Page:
Having powerful muscles doesn’t guarantee a great punch. You’ve got to have skill. You need technique, angle, accuracy, and timing. Beginners rely on raw power during slugfests, but experienced fighters generate far more power using skills!

Your skills make up more of your functional punching power than anything else. I can punch three times harder than when I first started boxing, and I’m sure it’s not because I’m three times stronger. If I only had a limited number of hours to workout, I’d be prioritising my skill development. Boxing is a skill sport, so you need skills to be able to use your power. Unless you’re only interested in showing off on the heavy bag, you need skills to use your power in fights.

Try hitting the double-end bag with your hardest punches and use that as an indicator of your functional punching power. If you can’t hit the moving bag with your power, you probably won’t be able to hit a live opponent either. Good opponents move more like double-end bags than heavy bags.

 

Is it IMPOSSIBLE to Lift Weights for Boxing?

I’m not saying you can’t ever lift weights for boxing.

I’m only saying: “lifting heavy weights will not increase punching power”.

There are dozens of great uses for weights. There are nice exercises for targeting different muscle groups. You can build your support muscles with small dumbbells. You can work on specific muscle groups that are otherwise difficult to target with callisthenics (bodyweight exercises).

The key to any effective exercise, weightlifting or not, is to develop functional boxing conditioning. Whatever exercise you do, make sure it translates into better boxing ability—this can mean an increase in physical capacity or an increase in motor control or even muscle support (reduce the chance of injury). Look carefully at the bodies of most boxers. If your exercises make your body look different, you might be developing the wrong physique for boxing.

Note: those of you wondering if it’s a good idea to shadowbox at high speed while holding dumbbells–it’s a bad idea. It hurts your joints and doesn’t make you much faster or stronger. That exercise is usually done by the pros using slow movements to build support muscle (not punching speed/power).

Lifting Weights Can Affect Your Fighting Ability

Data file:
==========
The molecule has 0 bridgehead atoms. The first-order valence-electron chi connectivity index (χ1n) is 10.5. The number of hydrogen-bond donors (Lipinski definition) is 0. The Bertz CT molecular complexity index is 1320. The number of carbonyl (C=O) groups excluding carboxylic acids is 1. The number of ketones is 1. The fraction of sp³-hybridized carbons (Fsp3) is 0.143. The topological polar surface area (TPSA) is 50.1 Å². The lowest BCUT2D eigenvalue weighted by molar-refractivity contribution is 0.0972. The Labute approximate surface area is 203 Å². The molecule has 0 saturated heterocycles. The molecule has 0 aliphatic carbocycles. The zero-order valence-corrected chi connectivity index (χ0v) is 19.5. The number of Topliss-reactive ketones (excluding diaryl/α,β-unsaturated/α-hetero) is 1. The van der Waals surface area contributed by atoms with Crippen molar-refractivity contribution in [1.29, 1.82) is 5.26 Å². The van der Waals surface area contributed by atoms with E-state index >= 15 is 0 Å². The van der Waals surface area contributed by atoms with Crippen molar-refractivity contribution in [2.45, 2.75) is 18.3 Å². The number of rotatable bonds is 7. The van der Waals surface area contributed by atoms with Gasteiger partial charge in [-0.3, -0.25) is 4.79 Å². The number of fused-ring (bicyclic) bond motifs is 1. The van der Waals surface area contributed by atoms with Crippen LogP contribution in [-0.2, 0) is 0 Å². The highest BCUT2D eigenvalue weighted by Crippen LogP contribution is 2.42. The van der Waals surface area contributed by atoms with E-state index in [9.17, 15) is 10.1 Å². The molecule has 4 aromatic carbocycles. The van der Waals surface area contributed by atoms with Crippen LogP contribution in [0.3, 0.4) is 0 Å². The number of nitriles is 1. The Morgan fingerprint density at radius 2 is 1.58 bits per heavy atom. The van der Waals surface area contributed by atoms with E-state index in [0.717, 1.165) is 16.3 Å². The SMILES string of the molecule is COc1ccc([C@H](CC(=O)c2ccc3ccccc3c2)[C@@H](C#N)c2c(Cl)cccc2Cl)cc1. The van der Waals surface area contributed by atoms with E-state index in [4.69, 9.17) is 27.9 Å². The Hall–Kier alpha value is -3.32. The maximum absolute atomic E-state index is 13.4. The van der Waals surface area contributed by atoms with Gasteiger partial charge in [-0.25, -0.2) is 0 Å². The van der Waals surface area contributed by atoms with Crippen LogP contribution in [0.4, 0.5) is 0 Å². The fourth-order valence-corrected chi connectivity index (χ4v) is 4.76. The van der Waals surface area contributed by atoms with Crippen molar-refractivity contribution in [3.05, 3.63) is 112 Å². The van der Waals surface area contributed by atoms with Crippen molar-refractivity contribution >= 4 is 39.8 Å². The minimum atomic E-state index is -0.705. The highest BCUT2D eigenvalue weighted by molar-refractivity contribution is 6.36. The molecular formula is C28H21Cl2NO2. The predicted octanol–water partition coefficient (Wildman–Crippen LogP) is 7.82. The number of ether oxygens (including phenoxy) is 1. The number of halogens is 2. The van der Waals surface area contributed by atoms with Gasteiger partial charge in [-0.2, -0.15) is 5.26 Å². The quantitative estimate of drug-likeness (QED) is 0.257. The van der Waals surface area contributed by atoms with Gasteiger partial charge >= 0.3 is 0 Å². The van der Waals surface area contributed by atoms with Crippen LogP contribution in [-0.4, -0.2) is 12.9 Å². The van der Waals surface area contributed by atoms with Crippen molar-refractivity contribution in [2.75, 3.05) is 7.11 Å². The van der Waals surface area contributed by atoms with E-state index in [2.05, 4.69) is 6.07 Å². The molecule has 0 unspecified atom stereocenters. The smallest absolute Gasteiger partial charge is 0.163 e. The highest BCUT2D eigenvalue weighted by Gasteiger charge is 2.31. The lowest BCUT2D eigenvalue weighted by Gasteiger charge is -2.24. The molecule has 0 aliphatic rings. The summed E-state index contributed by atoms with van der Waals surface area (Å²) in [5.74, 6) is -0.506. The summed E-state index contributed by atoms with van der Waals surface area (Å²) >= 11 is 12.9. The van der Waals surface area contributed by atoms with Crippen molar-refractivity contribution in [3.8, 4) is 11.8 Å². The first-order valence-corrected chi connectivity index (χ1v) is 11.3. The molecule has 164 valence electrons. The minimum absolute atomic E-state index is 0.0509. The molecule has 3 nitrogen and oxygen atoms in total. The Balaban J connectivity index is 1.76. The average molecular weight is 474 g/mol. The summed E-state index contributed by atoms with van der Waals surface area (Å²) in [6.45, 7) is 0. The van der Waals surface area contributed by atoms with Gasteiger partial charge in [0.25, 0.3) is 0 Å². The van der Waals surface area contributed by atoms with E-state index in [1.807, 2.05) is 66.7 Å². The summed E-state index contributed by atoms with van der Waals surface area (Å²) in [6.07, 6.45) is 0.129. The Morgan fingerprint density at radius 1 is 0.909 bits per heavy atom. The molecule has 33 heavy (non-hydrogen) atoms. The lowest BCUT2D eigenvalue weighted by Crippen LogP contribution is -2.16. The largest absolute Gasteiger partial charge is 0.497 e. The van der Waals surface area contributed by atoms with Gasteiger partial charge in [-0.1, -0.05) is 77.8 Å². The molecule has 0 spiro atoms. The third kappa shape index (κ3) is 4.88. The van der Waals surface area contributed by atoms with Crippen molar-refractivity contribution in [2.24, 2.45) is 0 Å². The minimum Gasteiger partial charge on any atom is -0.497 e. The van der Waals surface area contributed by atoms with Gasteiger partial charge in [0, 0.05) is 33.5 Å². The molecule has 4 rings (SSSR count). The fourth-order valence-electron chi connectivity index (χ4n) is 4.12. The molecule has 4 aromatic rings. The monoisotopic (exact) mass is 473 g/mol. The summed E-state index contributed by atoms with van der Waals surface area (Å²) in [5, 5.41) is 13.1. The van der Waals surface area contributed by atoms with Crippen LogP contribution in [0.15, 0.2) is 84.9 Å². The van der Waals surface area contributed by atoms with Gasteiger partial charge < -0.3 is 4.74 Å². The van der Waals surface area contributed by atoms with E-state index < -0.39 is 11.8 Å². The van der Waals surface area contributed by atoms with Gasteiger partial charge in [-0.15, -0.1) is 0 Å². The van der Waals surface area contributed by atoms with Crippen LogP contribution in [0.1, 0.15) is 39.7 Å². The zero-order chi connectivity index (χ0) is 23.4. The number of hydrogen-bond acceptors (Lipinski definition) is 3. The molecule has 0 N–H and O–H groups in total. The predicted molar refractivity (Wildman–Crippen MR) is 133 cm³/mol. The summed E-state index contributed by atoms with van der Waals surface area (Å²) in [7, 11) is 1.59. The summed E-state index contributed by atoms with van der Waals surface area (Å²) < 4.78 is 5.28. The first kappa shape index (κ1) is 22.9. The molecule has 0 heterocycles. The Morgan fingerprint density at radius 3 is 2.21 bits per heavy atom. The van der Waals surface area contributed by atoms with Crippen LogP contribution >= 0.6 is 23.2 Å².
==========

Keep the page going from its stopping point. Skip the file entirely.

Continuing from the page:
I wrote this article because I’ve tried a dozen ways to adapt to weight lifting for boxing. A part of me always searches for every possible advantage, and I really thought I had it in being a powerlifter. I was humbled by so many “weaker” and less-built punchers that I had no choice but to accept the truth. There will always be someone who thinks they’re beyond the rules (me included). There will always be someone who thinks they’re so special that their body and “special training” can overcome simple facts about boxing. The worst part about training incorrectly is waking up one day to realise you’re holding back your progress.

The truth is, boxing is a fast movement type of sport. Boxing requires quick snapping movements and many of them. A single fight can have hundreds of quick, snappy movements in all sorts of directions. Lifting weights is a relatively slow movement using a somewhat limited range of motion, making it less useful for boxing training. Even if lifting weights did increase your punching power, you’re still better off developing your punching skills. You have to work out like a boxer if you want to be a boxer.

Boxing is thousands of years old, and weights are not a new invention. If weight-training had a place in boxing training, there would have been a mainstream use for them by now. There is nothing new about the concept of using resistance training to develop power. You can give it a new name or switch the loads and reps around, but nothing is unique about it. Every single dedicated athlete is always looking for new ways to improve their body, and you can bet that heavyweights would have become mainstream by now had it been that effective.

I am aware of recent boxers weight-training but none that achieved the levels of physicality and skill as the old-timers did. The overwhelming majority of trained fighters and coaches are still against weight lifting. The exceptions to this rule are few and far between. I’ve been to a bagillion gyms and seen hundreds of pros work out. To this day, I have never seen ANY of them using heavy weights. I beg you to go to the best boxing gym you can find, ask the head coach about weights and see what he says.